So, if past is prologue, Hurricane Ian might not have much of an impact on DeSantis’ approval rating (which was at a 50% tie in August, per the University of North Florida) or his prospects of being reelected (which, as of Sept. 28, were 93 in 100, per the FiveThirtyEight forecast). However, how DeSantis deals with the aftermath of the storm is crucial.
Voters, it seems, are largely logical people: Researchers in this area have found that voters give incumbents a boost if they take decisive action in the aftermath of a disaster (by, for example, providing relief funds) and a beating if they fail to do so (e.g., not issuing a disaster declaration). Observational evidence of this phenomenon exists in the physical world as well.
Those governors whose answers to the disasters were the least effective were often the ones who grew most unpopular as a result. The former governor of Louisiana, Kathleen Blanco, received heavy backlash for her handling of Hurricane Katrina in 2005. Many felt that she should have ordered an evacuation and asked for federal soldiers sooner.
— Chris Christie (@GovChristie) August 12, 2022
Blanco’s approval rating (according to SurveyUSA) dropped from 50% a couple weeks before the hurricane to 41% a couple weeks after — and continued to deteriorate in future months, all the way to 33% in December, as was the case with the state’s recovery from the storm. In Puerto Rico, very similar things occurred. Half of Puerto Ricans gave Governor Ricardo Rosselló’s reaction to Hurricane
Maria a “good” or “very good” rating six months after the disaster, and his approval rating was essentially unchanged from three months before the catastrophe. But a subsequent poll conducted a few months later gave him even more poor reviews: only 31% evaluated his response to Maria as “excellent,” “very good,” or “good.” This was despite the fact that infrastructure remained unrepaired and power outages endured.
A year later, Rosselló resigned in the face of protests that were provoked by his insulting Telegram messages (some of which were directed at victims of Hurricane Maria). As a result, DeSantis’s approach to the crisis may have a big impact on his popularity. But there’s a significant reason to believe it won’t: people have strong preconceived notions about him. According to the same UNF survey, 49% of probable voters had a favourable opinion of DeSantis while 41% had a negative one.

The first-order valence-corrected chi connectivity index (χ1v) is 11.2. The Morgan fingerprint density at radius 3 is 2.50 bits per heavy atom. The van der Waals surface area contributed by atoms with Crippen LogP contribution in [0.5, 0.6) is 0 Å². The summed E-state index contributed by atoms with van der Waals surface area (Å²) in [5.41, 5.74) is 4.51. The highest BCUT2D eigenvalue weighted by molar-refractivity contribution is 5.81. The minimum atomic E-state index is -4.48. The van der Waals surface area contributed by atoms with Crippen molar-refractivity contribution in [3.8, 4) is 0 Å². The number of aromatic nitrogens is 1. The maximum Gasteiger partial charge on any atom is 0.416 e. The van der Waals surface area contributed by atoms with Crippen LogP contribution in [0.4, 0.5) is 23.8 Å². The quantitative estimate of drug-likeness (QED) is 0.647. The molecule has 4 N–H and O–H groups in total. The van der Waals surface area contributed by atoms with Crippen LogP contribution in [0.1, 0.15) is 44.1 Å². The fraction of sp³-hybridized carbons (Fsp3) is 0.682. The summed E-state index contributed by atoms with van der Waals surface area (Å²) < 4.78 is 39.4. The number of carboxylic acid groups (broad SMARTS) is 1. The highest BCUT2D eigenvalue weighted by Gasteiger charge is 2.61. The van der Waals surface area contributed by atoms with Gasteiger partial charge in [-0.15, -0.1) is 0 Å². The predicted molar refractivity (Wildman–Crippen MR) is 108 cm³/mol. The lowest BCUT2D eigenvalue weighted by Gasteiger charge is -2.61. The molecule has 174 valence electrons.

What this means is that few Floridians are willing to modify their thoughts about DeSantis, who has adopted a combative manner and actively participated in the culture wars. According to studies in political science, partisanship has a role in how the public views politicians in the aftermath of disasters, which may help to explain why their popularity ratings don’t fluctuate significantly.
When governments fail to adequately recover from a catastrophe, the public is more likely to blame lawmakers from the opposing party, according to one study. If something like this occurs in Florida, Democrats could point the finger at DeSantis, while Republicans might instead direct their ire towards Vice President Biden. Another study indicated that following natural catastrophes.
voters of the incumbent’s party tend to reward the incumbent while voters of the opposing party tend to punish them. That is to say, the voters’ preexisting party leanings were only reinforced by the catastrophic disaster. It’s not hard to picture DeSantis experiencing the same thing.